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Video games are always getting a bad rap, but just as many studies have been done that say they have positive side effects as negative. Trace did a round-up of the most-recent research regarding video games' effect on the brain in this episode of DNews last month, in fact. The one thing we can say conclusively about all these on-going studies is that video games seem to affect how our brain works and develops; whether these changes are good, bad, or both will likely be a subject of debate for many years to come.
For some people, a lack of neuronal regulation can cause nerve activity to seem to "sync up" and cause a seizure to occur. Seizures have been described as a "storm of brain activity", where a bunch of circuits fire together rhythmically. In people diagnosed with epilepsy, seizures tend to recur, and while neurologist are unsure of the underlying cause of the disorder, some seizures can occur due to a specific cause. Certain types of repetitive stimuli can cause the onset of seizures, and in some cases, pulsing light and flashes--like those found in video games--can cause "photosensitive" seizures. There were two incidents where patterns in T.V. shows broadcast in England and Japan caused a rash of seizures in children. The patterns and frequencies that can cause photosensitive seizures vary, but having a photosensitive seizure is not enough for a diagnosis of epilepsy. So, even though they can cause seizures, to say that video games cause epilepsy is misleading.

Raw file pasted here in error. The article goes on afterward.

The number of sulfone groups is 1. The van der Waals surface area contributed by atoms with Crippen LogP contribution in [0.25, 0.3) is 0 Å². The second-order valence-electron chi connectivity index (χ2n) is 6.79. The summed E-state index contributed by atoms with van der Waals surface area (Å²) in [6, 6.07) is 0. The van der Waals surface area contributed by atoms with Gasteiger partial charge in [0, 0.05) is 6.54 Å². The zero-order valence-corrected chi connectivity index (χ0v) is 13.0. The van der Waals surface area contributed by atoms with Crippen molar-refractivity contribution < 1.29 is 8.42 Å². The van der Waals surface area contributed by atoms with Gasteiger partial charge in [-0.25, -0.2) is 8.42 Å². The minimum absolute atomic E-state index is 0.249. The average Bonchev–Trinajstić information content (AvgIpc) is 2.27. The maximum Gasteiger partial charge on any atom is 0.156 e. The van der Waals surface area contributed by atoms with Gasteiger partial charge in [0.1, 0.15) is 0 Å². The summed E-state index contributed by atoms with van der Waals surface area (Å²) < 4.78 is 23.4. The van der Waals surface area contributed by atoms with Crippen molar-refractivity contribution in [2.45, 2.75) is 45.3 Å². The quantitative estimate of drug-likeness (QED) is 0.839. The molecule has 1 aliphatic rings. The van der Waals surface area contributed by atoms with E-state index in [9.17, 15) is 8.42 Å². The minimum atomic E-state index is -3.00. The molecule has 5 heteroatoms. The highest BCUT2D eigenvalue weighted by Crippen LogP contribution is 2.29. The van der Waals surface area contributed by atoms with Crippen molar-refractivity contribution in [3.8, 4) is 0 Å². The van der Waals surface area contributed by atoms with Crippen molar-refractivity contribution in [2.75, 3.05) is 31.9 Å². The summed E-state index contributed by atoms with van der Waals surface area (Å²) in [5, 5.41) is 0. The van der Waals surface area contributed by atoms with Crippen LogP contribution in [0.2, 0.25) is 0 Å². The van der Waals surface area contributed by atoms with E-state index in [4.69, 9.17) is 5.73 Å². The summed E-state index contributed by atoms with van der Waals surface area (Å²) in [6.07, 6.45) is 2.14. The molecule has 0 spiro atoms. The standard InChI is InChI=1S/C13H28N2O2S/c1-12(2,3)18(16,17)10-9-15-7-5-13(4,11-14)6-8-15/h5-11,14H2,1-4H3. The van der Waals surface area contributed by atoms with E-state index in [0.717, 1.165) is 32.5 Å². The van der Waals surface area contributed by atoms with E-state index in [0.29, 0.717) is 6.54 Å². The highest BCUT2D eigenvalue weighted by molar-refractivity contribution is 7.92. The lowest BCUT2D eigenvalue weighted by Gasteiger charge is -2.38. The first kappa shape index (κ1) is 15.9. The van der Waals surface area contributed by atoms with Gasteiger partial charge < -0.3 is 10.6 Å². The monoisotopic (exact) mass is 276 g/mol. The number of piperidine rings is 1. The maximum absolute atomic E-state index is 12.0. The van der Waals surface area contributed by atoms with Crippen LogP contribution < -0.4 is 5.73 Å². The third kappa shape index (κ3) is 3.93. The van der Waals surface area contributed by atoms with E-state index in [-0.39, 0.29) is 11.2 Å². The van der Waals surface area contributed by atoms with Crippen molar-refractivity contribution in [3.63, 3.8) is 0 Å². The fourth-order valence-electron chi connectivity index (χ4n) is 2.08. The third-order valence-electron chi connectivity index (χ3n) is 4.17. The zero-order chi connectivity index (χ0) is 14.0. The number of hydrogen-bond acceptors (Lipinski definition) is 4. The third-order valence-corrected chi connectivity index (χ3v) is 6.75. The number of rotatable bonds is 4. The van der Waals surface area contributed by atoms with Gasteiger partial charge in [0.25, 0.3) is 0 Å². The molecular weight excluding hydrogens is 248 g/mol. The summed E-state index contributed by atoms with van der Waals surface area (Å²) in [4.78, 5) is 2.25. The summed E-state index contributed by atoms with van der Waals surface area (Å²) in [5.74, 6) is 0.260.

Japanese cartoon triggers seizures in hundreds of children (CNN)"The bright flashing lights of a popular TV cartoon became a serious matter Tuesday evening, when they triggered seizures in hundreds of Japanese children."
Photic- and Pattern-induced Seizures: A Review for the Epilepsy Foundation of America Working Group (Wiley Online Library)
"This report summarizes background material presented to a consensus conference on visually provoked seizures, convened by the Epilepsy Foundation of America."
Photosensitive Epilepsy and Image Safety (Researchgate.net)
"Photosensitive epilepsy came to prominence in the 1950s with the advent of television."
Photosensitivity and Seizures (Epilepsy.com)
"For about 3 percent of people with epilepsy, exposure to flashing lights at certain intensities or to certain visual patterns can trigger seizures. This condition is known as photosensitive epilepsy."
Cognitive effects of seizures (Sciencedirect.com)
"We aimed to review recent prospective and cross-sectional studies regarding the gradual and chronic effects of (cumulative) seizures on cognition."